While I love how this tank looks. the piece of wood really does take up a great deal of space and impede water flow. While the shrimp living in this tank are quite active and healthy looking, they still haven’t taken to breeding. Thus, I will probably be making some significant changes in the near future that might allow me to begin a shrimp breeding colony in this tank.
Sadly, a large portion of the lace leaf java fern plant became discolored. After some research, I found that such browning of the leaves in java ferns can be caused by nutrient deficiency, or, more commonly, by lack of water flow around the plant’s rhizome (the meaty part at the base of the leaves that isn’t just fine, hairlike roots. Some of my java fern had been weighted down with pebbles or under a piece of wood. Having my filter near the rear of the tank compounded with the anchoring method, created little flow around the rhizome, resulting in browning leaves. I removed the browned portions to a recovery tank, and didn’t have much remaining to weave between the jutting wooden pieces near the front.
I also changed the filter intake to be fully in front of the large piece of wood (though it was pushed back when taking photos here) while the outflow was behind the wood. With less java fern obstructing flow, I’m pretty sure that all of the dead flow areas have finally been removed.
I’ll really miss this tank, but I’m excited to create a whole new world in this tiny little shrimp tank!
It’s been a few months now since I built my multi-tank stand, and I’m happy to report that it’s still working wonderfully. Here are some recent photos of it in action:
I’m considering moving my 30 gallon green spot puffer tank to the left side and removing the cabinet doors entirely. Not sure if that would be tank overload or not, but it would probably be outlet overload.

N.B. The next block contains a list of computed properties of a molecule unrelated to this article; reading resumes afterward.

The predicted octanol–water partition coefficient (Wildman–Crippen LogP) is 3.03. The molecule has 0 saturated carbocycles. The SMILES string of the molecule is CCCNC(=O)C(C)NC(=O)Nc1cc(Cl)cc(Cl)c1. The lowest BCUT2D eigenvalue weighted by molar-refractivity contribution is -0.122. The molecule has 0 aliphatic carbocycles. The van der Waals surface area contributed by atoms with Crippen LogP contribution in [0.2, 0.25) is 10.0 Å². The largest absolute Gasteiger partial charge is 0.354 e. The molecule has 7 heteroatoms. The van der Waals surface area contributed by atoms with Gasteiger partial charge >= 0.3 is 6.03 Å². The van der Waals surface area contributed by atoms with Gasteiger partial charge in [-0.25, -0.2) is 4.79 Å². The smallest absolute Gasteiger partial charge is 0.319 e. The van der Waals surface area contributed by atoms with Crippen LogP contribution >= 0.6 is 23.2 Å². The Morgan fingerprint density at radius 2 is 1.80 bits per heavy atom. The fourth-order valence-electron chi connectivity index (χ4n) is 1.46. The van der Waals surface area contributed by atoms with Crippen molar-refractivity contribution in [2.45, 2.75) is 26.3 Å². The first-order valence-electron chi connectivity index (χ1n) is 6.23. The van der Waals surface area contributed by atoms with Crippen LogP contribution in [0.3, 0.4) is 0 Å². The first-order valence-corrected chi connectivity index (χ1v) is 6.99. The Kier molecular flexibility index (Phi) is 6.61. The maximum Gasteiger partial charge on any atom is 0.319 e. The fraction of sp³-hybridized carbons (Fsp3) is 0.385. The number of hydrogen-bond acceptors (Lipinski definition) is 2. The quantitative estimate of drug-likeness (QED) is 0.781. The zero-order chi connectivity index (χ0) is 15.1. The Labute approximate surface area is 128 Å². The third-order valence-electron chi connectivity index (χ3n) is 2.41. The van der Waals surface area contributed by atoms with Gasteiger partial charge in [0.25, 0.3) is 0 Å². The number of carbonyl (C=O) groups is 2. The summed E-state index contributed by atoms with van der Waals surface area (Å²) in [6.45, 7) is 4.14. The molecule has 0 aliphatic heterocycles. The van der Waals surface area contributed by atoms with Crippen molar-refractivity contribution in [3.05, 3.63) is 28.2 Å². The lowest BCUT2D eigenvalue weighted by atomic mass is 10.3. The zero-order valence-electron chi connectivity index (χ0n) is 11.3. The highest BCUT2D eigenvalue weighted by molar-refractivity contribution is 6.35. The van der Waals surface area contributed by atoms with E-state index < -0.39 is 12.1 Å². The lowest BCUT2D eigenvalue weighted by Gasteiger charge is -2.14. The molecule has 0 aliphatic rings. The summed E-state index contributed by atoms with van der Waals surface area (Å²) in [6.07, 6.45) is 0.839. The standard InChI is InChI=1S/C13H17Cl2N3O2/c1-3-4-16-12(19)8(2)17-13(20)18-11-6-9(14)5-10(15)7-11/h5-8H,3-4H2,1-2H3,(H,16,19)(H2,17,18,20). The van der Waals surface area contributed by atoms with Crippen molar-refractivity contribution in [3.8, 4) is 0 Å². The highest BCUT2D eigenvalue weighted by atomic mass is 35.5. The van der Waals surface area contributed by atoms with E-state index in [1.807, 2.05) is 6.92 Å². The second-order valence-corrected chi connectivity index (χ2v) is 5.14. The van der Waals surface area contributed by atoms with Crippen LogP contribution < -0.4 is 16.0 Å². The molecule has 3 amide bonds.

This little tank, the smallest I currently have running, is doing surprisingly well! I’d been scared about the upkeep such a small tank might require to maintain its stability, but it has been on of the easier tanks in my current collection. Water changes are fast since I usually change out under a gallon at a time. The lace leaf java ferns are very low maintenance plants, and the shrimp have been keeping everything clean. My one battle with this tank is currently being waged against the snail population. At first, pond snails were a huge benefit to keeping the tank clean and balanced. Now, they mostly obstruct my view!
This is the first time that I actually prepared the tank ahead of time for a photo shoot. I made sure to complete a water change and glass cleaning the day before taking photos. I also pumped as much light into the tank as I could without letting light bleed out into the room. This way, glare and reflections off the front surface were greatly reduced.
I am still having trouble finding a lighting setup that will illuminate both the tank and protruding piece of wood equally, but, for now, I’m quite happy with how well these photos came out. Some of the later shots really show off the wood breaking the surface of the water.
I also removed the floating plants about halfway through the shoot. After, when looking through all the photos, the floater-free shots all seemed to come out much better! I added them back in after the shoot, since their sudden removal could possibly cause a sudden swing in tank conditions, but I’ll be trying to slowly phase them out in the future.
I’m quite happy with this tank for now. I’ll update on how it progresses as the javas grow and hopefully Orange Sunkist Caridina shrimp begin to breed!